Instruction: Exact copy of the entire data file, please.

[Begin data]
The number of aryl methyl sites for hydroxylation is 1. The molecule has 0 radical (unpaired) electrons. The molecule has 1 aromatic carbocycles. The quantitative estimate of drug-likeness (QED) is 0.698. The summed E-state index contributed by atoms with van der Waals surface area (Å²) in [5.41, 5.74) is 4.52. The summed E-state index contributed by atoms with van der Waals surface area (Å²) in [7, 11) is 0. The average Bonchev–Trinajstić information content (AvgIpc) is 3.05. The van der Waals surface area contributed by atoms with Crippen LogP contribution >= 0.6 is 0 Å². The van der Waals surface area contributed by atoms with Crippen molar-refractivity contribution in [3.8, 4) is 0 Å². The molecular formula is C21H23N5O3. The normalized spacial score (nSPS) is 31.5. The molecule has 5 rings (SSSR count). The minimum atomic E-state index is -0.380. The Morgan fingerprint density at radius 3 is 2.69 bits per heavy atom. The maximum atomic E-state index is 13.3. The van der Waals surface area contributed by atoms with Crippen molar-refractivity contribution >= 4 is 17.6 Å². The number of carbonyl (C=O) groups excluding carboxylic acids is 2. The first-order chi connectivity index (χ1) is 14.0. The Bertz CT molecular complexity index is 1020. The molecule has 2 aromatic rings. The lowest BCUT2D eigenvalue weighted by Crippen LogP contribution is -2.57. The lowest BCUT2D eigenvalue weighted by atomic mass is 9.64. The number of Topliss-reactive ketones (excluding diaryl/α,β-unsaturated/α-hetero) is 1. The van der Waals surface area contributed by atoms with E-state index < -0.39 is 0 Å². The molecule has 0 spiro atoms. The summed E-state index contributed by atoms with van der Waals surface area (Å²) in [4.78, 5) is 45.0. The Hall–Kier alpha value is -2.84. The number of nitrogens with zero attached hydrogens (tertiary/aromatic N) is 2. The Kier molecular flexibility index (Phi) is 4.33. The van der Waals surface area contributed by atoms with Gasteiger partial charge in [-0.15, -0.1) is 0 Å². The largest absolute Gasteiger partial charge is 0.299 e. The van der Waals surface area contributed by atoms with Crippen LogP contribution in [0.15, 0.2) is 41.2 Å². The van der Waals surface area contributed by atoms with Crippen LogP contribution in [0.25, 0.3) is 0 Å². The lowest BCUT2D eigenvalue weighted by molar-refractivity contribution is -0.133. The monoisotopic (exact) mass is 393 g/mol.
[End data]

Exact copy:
The number of aryl methyl sites for hydroxylation is 1. The molecule has 0 radical (unpaired) electrons. The molecule has 1 aromatic carbocycles. The quantitative estimate of drug-likeness (QED) is 0.698. The summed E-state index contributed by atoms with van der Waals surface area (Å²) in [5.41, 5.74) is 4.52. The summed E-state index contributed by atoms with van der Waals surface area (Å²) in [7, 11) is 0. The average Bonchev–Trinajstić information content (AvgIpc) is 3.05. The van der Waals surface area contributed by atoms with Crippen LogP contribution >= 0.6 is 0 Å². The van der Waals surface area contributed by atoms with Crippen molar-refractivity contribution in [3.8, 4) is 0 Å². The molecular formula is C21H23N5O3. The normalized spacial score (nSPS) is 31.5. The molecule has 5 rings (SSSR count). The minimum atomic E-state index is -0.380. The Morgan fingerprint density at radius 3 is 2.69 bits per heavy atom. The maximum atomic E-state index is 13.3. The van der Waals surface area contributed by atoms with Crippen molar-refractivity contribution >= 4 is 17.6 Å². The number of carbonyl (C=O) groups excluding carboxylic acids is 2. The first-order chi connectivity index (χ1) is 14.0. The Bertz CT molecular complexity index is 1020. The molecule has 2 aromatic rings. The lowest BCUT2D eigenvalue weighted by Crippen LogP contribution is -2.57. The lowest BCUT2D eigenvalue weighted by atomic mass is 9.64. The number of Topliss-reactive ketones (excluding diaryl/α,β-unsaturated/α-hetero) is 1. The van der Waals surface area contributed by atoms with E-state index < -0.39 is 0 Å². The molecule has 0 spiro atoms. The summed E-state index contributed by atoms with van der Waals surface area (Å²) in [4.78, 5) is 45.0. The Hall–Kier alpha value is -2.84. The number of nitrogens with zero attached hydrogens (tertiary/aromatic N) is 2. The Kier molecular flexibility index (Phi) is 4.33. The van der Waals surface area contributed by atoms with Gasteiger partial charge in [-0.15, -0.1) is 0 Å². The largest absolute Gasteiger partial charge is 0.299 e. The van der Waals surface area contributed by atoms with Crippen LogP contribution in [0.15, 0.2) is 41.2 Å². The van der Waals surface area contributed by atoms with Crippen LogP contribution in [0.25, 0.3) is 0 Å². The lowest BCUT2D eigenvalue weighted by molar-refractivity contribution is -0.133. The monoisotopic (exact) mass is 393 g/mol.